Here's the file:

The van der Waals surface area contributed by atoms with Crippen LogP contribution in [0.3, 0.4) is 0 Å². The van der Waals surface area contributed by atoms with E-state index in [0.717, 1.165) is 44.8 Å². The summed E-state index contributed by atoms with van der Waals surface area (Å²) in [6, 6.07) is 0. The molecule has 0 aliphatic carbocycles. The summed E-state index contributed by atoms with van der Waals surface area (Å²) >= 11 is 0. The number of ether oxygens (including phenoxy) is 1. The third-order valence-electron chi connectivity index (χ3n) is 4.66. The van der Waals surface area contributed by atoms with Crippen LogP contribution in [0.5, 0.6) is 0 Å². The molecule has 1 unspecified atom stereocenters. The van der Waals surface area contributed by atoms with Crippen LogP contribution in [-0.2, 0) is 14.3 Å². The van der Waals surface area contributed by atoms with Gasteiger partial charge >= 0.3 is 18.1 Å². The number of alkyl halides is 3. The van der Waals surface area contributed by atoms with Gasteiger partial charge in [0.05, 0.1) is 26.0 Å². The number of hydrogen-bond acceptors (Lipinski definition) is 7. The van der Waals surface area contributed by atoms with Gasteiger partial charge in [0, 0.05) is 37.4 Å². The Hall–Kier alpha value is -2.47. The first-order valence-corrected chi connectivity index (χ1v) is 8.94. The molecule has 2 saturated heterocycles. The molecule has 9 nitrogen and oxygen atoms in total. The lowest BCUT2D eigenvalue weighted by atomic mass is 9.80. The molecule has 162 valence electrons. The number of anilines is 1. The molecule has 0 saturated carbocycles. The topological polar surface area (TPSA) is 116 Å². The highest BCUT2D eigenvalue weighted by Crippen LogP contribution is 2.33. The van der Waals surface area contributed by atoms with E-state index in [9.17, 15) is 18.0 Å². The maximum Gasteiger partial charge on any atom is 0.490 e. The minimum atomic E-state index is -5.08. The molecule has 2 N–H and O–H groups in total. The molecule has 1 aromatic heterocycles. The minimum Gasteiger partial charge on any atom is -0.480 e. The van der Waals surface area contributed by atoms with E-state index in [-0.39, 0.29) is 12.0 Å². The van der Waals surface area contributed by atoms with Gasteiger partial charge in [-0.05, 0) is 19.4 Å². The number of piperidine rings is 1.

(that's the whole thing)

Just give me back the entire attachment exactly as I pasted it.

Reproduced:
The van der Waals surface area contributed by atoms with Crippen LogP contribution in [0.3, 0.4) is 0 Å². The van der Waals surface area contributed by atoms with E-state index in [0.717, 1.165) is 44.8 Å². The summed E-state index contributed by atoms with van der Waals surface area (Å²) in [6, 6.07) is 0. The molecule has 0 aliphatic carbocycles. The summed E-state index contributed by atoms with van der Waals surface area (Å²) >= 11 is 0. The number of ether oxygens (including phenoxy) is 1. The third-order valence-electron chi connectivity index (χ3n) is 4.66. The van der Waals surface area contributed by atoms with Crippen LogP contribution in [0.5, 0.6) is 0 Å². The molecule has 1 unspecified atom stereocenters. The van der Waals surface area contributed by atoms with Crippen LogP contribution in [-0.2, 0) is 14.3 Å². The van der Waals surface area contributed by atoms with Gasteiger partial charge >= 0.3 is 18.1 Å². The number of alkyl halides is 3. The van der Waals surface area contributed by atoms with Gasteiger partial charge in [0.05, 0.1) is 26.0 Å². The number of hydrogen-bond acceptors (Lipinski definition) is 7. The van der Waals surface area contributed by atoms with Gasteiger partial charge in [0, 0.05) is 37.4 Å². The Hall–Kier alpha value is -2.47. The first-order valence-corrected chi connectivity index (χ1v) is 8.94. The molecule has 2 saturated heterocycles. The molecule has 9 nitrogen and oxygen atoms in total. The lowest BCUT2D eigenvalue weighted by atomic mass is 9.80. The molecule has 162 valence electrons. The number of anilines is 1. The molecule has 0 saturated carbocycles. The topological polar surface area (TPSA) is 116 Å². The highest BCUT2D eigenvalue weighted by Crippen LogP contribution is 2.33. The van der Waals surface area contributed by atoms with E-state index in [9.17, 15) is 18.0 Å². The maximum Gasteiger partial charge on any atom is 0.490 e. The minimum atomic E-state index is -5.08. The molecule has 2 N–H and O–H groups in total. The molecule has 1 aromatic heterocycles. The minimum Gasteiger partial charge on any atom is -0.480 e. The van der Waals surface area contributed by atoms with E-state index in [-0.39, 0.29) is 12.0 Å². The van der Waals surface area contributed by atoms with Gasteiger partial charge in [-0.05, 0) is 19.4 Å². The number of piperidine rings is 1.